Why Are Most Media Outlets Misreporting On #UnFairAndLovely?

Google+ Pinterest LinkedIn Tumblr +

The coverage for the new social media campaign #UnFairAndLovely has been fast and amazing–-from posting pictures of dark South Asian women in places that they previously had been missing, the reporting has been powerful.

And yet, most major sites, like USAToday, and BuzzFeed are choosing to highlight just the South Asian origin of the movement, despite the fact that the hashtag was created by two South Asian woman, Mirusha and Yanusha Yogarajah, and a Black woman, Pax Jones, following a photo series made by the three of them. Also the hashtag has been made open to and used by a range of people of color on social media to highlight their individual stories with shadeism.

This story may be obscured by the fact that the hashtag is a direct play on the skin lightening cream Fair and Lovely which comes from South Asia and on Tumblr it’s been attached to the annual #ReclaimTheBindi week where Desi users post pictures of themselves in traditional regalia from the Motherland, but this lazy reporting rings pretty clearly of racism.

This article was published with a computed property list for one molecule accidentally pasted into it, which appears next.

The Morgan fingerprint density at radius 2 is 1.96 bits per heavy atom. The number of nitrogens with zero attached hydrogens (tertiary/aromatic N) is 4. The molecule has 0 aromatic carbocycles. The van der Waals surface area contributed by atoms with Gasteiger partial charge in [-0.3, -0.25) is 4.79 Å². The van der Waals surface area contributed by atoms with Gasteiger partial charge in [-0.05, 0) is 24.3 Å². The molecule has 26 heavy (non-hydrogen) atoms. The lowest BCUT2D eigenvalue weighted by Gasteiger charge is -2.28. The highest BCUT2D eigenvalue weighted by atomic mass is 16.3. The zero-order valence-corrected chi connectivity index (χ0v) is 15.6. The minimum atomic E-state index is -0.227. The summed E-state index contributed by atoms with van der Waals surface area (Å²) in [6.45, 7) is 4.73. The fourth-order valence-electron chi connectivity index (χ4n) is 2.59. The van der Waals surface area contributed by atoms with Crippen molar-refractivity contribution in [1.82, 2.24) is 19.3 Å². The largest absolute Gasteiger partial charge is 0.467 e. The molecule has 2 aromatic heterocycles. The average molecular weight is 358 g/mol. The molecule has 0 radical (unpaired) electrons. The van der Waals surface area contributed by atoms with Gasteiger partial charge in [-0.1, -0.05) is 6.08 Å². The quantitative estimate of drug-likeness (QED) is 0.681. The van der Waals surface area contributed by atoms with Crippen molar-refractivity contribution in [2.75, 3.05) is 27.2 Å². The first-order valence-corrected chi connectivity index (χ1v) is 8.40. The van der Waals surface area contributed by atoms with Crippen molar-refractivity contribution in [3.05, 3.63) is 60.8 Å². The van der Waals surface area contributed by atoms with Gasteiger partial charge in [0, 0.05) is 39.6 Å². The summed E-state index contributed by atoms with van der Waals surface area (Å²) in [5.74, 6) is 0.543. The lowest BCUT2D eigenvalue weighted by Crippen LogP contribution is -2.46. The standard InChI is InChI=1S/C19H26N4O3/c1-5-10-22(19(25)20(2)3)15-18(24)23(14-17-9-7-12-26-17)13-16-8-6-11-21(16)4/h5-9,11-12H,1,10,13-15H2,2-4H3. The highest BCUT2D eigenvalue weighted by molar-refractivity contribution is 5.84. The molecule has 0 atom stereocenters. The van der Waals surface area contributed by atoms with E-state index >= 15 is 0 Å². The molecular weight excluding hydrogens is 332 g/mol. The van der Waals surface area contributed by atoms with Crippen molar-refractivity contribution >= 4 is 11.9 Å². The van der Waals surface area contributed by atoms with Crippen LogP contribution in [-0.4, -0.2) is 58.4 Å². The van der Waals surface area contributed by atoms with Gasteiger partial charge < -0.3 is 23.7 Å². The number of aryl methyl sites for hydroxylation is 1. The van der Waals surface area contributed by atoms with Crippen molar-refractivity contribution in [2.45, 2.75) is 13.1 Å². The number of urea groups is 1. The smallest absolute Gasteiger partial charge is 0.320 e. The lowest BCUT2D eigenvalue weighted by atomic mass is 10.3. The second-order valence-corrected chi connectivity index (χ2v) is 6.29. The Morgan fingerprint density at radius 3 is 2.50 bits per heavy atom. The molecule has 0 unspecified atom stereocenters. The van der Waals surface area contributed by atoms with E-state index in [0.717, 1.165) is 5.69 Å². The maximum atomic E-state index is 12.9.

The need to share these personal experiences is important because they’re wholly not unique. Some people spoke about how colorism affected their mental health and sense of self-worth. Even within our own communities, these stories explained, we are not safe from racist backlash. Racism and colorism go hand-in-hand because historically fair skin meant a person belonged to a higher caste or was more European-looking and therefore more beautiful.

Some outlets are also only embedding posts made by medium or fair-skinned South Asian women, completely ignoring the goal of the movement AGAIN.

And that’s the fundamental issue with coverage of this campaign–how can a movement that is entirely about eradicating colorism and racism from ethnic populations be reported in a colorist and racist way?

Unfair and Lovely is not a South Asian movement, it’s an everyone movement because everyone is affected by shadeism and colorism.

 

And just to more fairly represent this campaign, here are some wonderful posts from the hashtag showing off beautiful melanin:

http://metalgearshawty.tumblr.com/post/140135507104/unfair-and-lovely

Share.

About Author

Nadya Agrawal is the Editor-in-Chief and Founder of Kajal Magazine. You can find her on Twitter, Instagram, and wherever fine Bollywood movies are bootlegged.

Leave A Reply